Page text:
Our tendency here at the Hits is to avoid road rage at all costs, but our head started to spin and we almost veered off the road while tuned in to WDET-FM 101.9 for a replay of MiWeek on a recent Friday. For the uninitiated, the local PBS news-analysis show features Christy McDonald
, Detroit Free Press Editorial Page Editor Stephen Henderson
, and Nolan Finley
, editorial page editor at The Detroit News.
At some point in the show, the conversation turned to that freak rainstorm metro Detroit experienced last month, which, many would say, can be definitively attributed to climate change. Apparently, that’s a touchy subject to breach with the conservative Finley. As we can recall, he repeatedly blurted something along the lines of, “It’s weather!”
At one point, in response to Henderson’s assessment that we’re undoubtedly experiencing more frequent extreme weather events, Finley responded,
"The studies don't bear that out, Steve."
Whether or not Finley believes the planet’s climate is changing due to human influence, the truth is there’s reason to be quite alarmed. That was evident in a recent Metro Times cover story
on harmful Lake Erie algae, which have grown in recent years, in part, thanks to climate change. The toxic algae tainted Toledo’s water supply, forcing a half-million residents to keep their taps off for a weekend. Stew on that for a moment.
It’s been a constant trend of the right for years to deny climate change, with most vocal critics of the suggestion that we may be the source of the problem, saying, for instance, any solution could cost too much. The evidence that something needs to be done, however, is abundant; reports have indicated even President Barack Obama will pursue an agreement to curb the impact of climate change — without the approval of the United States Congress.
So, yeah, about that “weather” problem Finley mentioned. Last week, The New York Times
got its paws on a copy of a United Nations report on climate change,
set to be released in the coming weeks. The conclusion? According to the Times
, a draft of the report says greenhouse gas emissions raise the risk of “severe, pervasive and irreversible impacts” in the coming years.
“Global warming is already cutting grain production by several percentage points,” the Times
writes of the report’s conclusions, which also say, “Higher seas, devastating heat waves, torrential rain and other climate extremes are also being felt around the world as a result of human-produced emissions … The world may already be nearing a temperature at which the loss of the vast ice sheet covering Greenland would become inevitable.”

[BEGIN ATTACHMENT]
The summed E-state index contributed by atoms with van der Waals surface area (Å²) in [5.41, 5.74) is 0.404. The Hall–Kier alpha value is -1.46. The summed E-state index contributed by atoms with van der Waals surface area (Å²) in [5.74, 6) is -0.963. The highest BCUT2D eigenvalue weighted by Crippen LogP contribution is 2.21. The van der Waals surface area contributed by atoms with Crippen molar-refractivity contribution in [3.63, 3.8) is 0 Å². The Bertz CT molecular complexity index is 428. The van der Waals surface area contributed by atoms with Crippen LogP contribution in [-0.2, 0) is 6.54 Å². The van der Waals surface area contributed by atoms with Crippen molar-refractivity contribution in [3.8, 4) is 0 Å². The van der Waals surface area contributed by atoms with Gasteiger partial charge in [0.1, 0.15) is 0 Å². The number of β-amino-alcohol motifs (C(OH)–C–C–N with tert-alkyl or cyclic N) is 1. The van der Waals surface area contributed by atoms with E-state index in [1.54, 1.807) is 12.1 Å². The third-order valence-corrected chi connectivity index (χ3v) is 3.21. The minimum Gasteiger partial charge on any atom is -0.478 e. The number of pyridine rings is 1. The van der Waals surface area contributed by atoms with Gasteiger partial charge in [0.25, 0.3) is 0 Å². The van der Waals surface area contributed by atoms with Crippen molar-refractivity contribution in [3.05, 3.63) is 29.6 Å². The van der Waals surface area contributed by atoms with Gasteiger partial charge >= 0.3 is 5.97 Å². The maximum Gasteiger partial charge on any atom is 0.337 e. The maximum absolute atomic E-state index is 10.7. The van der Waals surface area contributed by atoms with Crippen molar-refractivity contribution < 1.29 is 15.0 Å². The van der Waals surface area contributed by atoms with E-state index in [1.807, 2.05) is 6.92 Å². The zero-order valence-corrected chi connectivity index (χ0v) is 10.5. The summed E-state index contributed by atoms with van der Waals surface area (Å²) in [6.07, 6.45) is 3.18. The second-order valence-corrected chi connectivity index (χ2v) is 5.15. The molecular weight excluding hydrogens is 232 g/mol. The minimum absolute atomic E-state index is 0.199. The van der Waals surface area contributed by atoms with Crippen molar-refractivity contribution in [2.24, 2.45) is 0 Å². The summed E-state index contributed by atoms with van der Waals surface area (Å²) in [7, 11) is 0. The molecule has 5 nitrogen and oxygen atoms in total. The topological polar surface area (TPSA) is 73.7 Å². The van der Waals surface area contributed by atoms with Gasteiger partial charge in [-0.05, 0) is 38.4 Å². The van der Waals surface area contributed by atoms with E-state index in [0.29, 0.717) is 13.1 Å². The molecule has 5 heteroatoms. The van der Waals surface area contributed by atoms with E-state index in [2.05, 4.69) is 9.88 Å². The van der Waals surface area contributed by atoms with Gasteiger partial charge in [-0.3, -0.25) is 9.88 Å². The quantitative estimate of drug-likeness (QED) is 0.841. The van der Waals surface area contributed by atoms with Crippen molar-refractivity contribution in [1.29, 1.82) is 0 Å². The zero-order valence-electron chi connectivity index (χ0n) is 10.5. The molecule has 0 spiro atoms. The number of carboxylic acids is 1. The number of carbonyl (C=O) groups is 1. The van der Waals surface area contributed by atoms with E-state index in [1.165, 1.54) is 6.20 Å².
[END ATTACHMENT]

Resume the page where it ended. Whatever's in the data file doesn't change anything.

Need any confirmation of the point the report’s author, the United Nations’ Intergovernmental Panel on Climate Change, wanted to make? The Associated Press says the report “used the word risk 351 times in just 127 pages.”
And though Western countries have taken steps to reduce emissions, those changes are being offset by developing countries, some of which are emitting more, the Times
notes. And though it’s “still technically possible to limit global warming to an internationally agreed upper bound of 3.6 degrees Fahrenheit, or 2 degrees Celsius, above the preindustrial level,” the report said “… continued political delays for another decade or two will make that unachievable without severe economic disruption,” according to the Times
Recall that, in the last month, residents who connect to Toledo’s water supply couldn’t drink contaminated water for three days, the shores of Lake Erie were blanketed by a sea of pea-green toxic-green algae, and metro Detroit residents lost their vehicles and personal goods after torrential downpours flooded local highways. To guys like Finley, that’s just weather doing it’s damn thing.
But the Times says the report found the earth has warmed by about 1.5 degrees Fahrenheit compared to levels found prior to the Industrial Revolution; continued growth could “conceivably lead to a global warming exceeding 8 degrees Fahrenheit.”
The report says levels that high would “almost certainly have catastrophic effects, including a mass extinction of plants and animals, huge shortfalls in food production, extreme coastal flooding and many other problems,” according to the Times
Yeah. It’s just weather. That’s something to chew on the next time Finley offers his two cents on climate change.